Hochelaga restaurant Hélicoptère proved to be the sh*t

The crew from Bouillon Bilk have got a great little thing going on in HoMa.

Tomatoes with spiced ricotta and croutons at Hélicoptère. Photos by J.P. Karwacki

I’m thinking about this restaurant’s bildungsroman as I trek by foot and bus out to Hochelaga-Maisonneuve. The name Hélicoptère came from the founding crew’s evocation of their previous time at another rooted, institutional restaurant — Boullion Bilk — which let loose a proverbial seed, one that drifted off and took hold elsewhere to create something wholly new. David Ollu, Mélodie Perez-Mousseau and Youri Bussières-Fournel won’t forget their roots, but don’t want to be defined by them either, aiming instead for something distinct to call their own. For this visit at least, Boullion Bilk’s involvement with its genesis doesn’t need to mean a thing. It’s perfectly well and good on its own.

Youri’s cocktails alone are a fresh take. He greets you amiably and sits you down, ever attentive to your needs, and walks you through what’s available. One particular selection that stands out is a concoction with chartreuse and a tomato wine called Omerto — “first in the world!” its website cries later during follow-up research — that gives a touch of greenery to each sip. Later hearing about a cocktail that incorporates kombucha, you can’t decide if you ordered the wrong thing or you’re already making plans to go back.

Squid, cucumber, shallots, salsa verde and fresh herbs

Each dish is an avenue of discovery. Following the template of menu writing wherein their names are nothing more than the central ingredient followed by accompaniments, there’s that moment of anticipation (unless you grill the server for explanations) where you wonder what’s coming out of the kitchen.

A shallow bowl of tomatoes ($13) comes out, seasonal chops of the season’s varied colours, left fresh to speak for themselves. There are basil leaves mixed in alongside cuts of flaky pastry for accompanying croutons, all surrounding a centerpiece of spiced ricotta, and spiked with kombucha somewhere in the mix. A bite refreshing and recognizable in its flavour profiles, but still stirring up new notions. The closest relative to the dish would be something akin to mozzarella di bufala with tomato and basil, but it’s wholly new. The founding concept starts feeding into your brain.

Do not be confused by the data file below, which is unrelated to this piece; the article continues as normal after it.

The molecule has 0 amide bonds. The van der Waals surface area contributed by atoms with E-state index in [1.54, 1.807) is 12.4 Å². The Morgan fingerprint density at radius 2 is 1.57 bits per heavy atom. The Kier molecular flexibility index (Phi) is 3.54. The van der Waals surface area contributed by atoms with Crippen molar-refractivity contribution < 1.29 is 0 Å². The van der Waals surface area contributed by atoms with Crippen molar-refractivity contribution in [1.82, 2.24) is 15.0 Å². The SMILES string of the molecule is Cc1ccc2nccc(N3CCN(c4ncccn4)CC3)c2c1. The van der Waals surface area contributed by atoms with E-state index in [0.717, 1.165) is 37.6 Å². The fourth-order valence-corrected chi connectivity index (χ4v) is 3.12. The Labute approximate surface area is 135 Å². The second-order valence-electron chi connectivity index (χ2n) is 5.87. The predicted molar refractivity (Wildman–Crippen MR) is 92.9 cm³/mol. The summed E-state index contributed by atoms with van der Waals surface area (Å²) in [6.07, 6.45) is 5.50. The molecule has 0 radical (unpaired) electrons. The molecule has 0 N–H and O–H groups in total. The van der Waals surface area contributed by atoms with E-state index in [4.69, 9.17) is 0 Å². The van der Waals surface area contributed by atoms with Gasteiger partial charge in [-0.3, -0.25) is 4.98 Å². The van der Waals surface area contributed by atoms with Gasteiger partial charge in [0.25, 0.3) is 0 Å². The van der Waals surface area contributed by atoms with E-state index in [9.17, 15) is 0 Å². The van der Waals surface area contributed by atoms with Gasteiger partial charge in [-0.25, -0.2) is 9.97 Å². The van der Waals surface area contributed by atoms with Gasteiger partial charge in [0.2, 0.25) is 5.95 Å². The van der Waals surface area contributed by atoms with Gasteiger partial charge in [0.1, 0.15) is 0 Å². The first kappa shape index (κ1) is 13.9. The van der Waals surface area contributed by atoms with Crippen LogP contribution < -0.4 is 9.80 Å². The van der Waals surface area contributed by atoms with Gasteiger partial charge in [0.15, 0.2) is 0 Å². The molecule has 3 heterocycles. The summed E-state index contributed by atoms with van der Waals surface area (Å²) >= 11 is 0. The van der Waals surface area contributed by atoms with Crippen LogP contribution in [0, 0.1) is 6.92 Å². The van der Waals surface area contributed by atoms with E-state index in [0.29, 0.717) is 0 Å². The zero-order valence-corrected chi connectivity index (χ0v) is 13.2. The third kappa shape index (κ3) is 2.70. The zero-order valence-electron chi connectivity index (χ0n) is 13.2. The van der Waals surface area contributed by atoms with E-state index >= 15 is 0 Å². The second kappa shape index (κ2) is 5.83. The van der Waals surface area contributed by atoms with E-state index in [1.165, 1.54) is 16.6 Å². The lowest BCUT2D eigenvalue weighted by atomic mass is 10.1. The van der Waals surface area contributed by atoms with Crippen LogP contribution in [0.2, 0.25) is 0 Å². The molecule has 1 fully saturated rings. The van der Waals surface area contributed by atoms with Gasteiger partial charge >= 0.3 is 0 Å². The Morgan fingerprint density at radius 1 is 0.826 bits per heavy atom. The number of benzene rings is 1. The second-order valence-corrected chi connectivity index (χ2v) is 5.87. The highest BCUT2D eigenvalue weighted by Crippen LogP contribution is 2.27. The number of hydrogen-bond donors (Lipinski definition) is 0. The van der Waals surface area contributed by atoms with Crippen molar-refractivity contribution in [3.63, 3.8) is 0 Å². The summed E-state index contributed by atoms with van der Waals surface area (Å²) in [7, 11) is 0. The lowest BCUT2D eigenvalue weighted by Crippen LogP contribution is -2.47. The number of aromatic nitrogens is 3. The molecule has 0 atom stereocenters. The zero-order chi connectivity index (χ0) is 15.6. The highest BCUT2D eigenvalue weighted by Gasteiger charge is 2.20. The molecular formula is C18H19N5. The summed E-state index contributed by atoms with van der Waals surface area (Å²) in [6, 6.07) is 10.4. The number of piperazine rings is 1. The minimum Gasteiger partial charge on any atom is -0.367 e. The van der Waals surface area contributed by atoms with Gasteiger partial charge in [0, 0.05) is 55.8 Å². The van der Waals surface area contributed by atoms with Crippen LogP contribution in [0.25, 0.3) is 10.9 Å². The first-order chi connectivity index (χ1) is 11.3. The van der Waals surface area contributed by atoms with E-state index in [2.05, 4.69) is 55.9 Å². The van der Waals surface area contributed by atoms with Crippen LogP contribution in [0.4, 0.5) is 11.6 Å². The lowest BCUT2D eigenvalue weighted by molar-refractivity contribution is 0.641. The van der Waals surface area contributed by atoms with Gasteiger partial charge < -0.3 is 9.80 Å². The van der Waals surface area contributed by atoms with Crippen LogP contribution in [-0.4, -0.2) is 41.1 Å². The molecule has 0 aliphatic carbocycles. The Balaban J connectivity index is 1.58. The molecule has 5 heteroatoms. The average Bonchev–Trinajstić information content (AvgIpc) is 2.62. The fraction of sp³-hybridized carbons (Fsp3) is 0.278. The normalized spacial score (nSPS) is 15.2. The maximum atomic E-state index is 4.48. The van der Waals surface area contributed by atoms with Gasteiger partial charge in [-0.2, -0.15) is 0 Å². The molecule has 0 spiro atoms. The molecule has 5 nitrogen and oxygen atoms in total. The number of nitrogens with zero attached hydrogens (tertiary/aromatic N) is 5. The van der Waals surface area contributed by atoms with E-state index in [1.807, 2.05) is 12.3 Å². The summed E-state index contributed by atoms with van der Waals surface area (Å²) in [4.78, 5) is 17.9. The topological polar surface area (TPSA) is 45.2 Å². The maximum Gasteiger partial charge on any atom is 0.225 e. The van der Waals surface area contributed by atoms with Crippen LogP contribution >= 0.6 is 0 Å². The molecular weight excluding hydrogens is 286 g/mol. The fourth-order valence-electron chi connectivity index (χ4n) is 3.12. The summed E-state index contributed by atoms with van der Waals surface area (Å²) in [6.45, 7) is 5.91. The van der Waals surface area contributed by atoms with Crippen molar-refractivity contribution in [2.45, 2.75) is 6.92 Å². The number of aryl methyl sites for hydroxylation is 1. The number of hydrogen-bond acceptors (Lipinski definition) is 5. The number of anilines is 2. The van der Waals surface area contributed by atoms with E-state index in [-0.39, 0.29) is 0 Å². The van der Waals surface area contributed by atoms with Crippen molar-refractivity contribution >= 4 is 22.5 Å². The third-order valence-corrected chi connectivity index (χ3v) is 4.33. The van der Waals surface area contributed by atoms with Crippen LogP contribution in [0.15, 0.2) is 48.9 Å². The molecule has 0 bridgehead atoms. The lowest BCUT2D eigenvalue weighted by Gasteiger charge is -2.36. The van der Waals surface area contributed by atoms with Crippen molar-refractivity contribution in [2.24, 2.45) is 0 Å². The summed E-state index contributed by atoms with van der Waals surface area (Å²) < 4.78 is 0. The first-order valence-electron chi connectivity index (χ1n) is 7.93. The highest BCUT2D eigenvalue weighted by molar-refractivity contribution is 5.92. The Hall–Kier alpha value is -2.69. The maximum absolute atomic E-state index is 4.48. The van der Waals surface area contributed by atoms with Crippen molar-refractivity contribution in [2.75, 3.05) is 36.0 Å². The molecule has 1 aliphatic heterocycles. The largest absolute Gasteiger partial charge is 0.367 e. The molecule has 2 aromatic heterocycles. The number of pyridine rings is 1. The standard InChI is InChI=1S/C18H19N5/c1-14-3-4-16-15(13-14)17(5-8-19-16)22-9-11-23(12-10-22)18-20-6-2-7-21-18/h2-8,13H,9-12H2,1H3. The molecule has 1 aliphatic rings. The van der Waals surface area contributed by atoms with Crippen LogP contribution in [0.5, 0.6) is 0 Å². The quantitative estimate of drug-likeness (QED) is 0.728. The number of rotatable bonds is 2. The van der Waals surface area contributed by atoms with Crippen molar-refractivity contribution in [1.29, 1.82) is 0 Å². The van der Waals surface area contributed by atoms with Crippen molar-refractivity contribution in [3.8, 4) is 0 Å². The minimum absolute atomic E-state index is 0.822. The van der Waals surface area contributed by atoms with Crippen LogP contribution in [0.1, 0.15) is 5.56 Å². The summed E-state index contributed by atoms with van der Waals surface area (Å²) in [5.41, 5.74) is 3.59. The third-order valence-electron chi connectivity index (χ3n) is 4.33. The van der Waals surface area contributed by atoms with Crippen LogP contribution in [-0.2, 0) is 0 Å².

Next to come’s a mousse of foie gras ($6), dollops that are served atop small financiers with a thick blueberry coulis, fresh berries and shattered pistachios. Each a small bite, they’re hard to adequately savour as they’re all gobbled up in single drops that ebb and flow between sweet, tart and savoury. The plate’s gone before you know it, and so follows the squid ($12). Cooked until tender as butter, the seafood’s dressed in shallots both fresh and fried, cucumber and fresh herbs, all on top of a dark green underlay of salsa verde. It’s a spice mellowed out by all its other parts, with stranger flavours of mint and parsley shining through at times. While occasionally arresting, it coalesces so nicely that the questioning runs short — like meeting a stranger who charms you after only a few words are exchanged.

Foie gras on financiers with blueberry coulis, berries and pistachios

Part way , a challah bun’s brought out ($5) with a bowl of jalapeno cheese sauce. As plainspoken as it sounds, it’s more than welcome at the table with its soulful qualities, not entirely unlike a straight movie-theatre queso with chips. It brings you back to Earth after the last few dishes, and prepares you for more, like the mushrooms ($12). Succulent oyster varieties rolled in spicy nduja sausage and served with roasted hazelnuts and thyme, it’s another spike on the charts of the meal. That spice is mellowed by a touch of sour cream, and things slow down to a savouring crawl, plucking the last nuts to eat one at a time. There’s less of a real-world equivalency with the mushrooms, but who cares? You’re glad you took a chance on it, let alone the restaurant.

Next comes the quail ($17), fried crispy and slathered with another piquant sauce. The meat’s juicy and there’s heat to it all, but again mellowed out by its pairing with egg, medallions of leek, and snips of scallion. Once again, it’s a dish that feels familiar, but the choice of paired flavours has turned it into the crazy cousin of some broasted chicken you enjoyed downtown years back. Finally, the tortellini you ordered arrives ($15), and after all of the previous machinations, the anticipation comes from wondering how this dish, too, has been conceptually transformed. The surprise comes from something you’ve had before, the pasta stuffed with bacon and shiitake, and the flavours meld so, so well together that the dish doesn’t last the time it takes for the server to walk back to the kitchen. For a pasta dish alone, I’d call that an achievement.

I’ve got a single lamentation here. I’d eaten too much to order dessert. I know, what kind of awful raconteur wrote this? My experience here became a frenzy of one plate after another, that one good dish led to wanting to add on an extra plate or two. That said, I’m going to be back all too soon to make sure I order up the rest, before the menu is overturned with more novel artistry. ■


4255 Ontario E.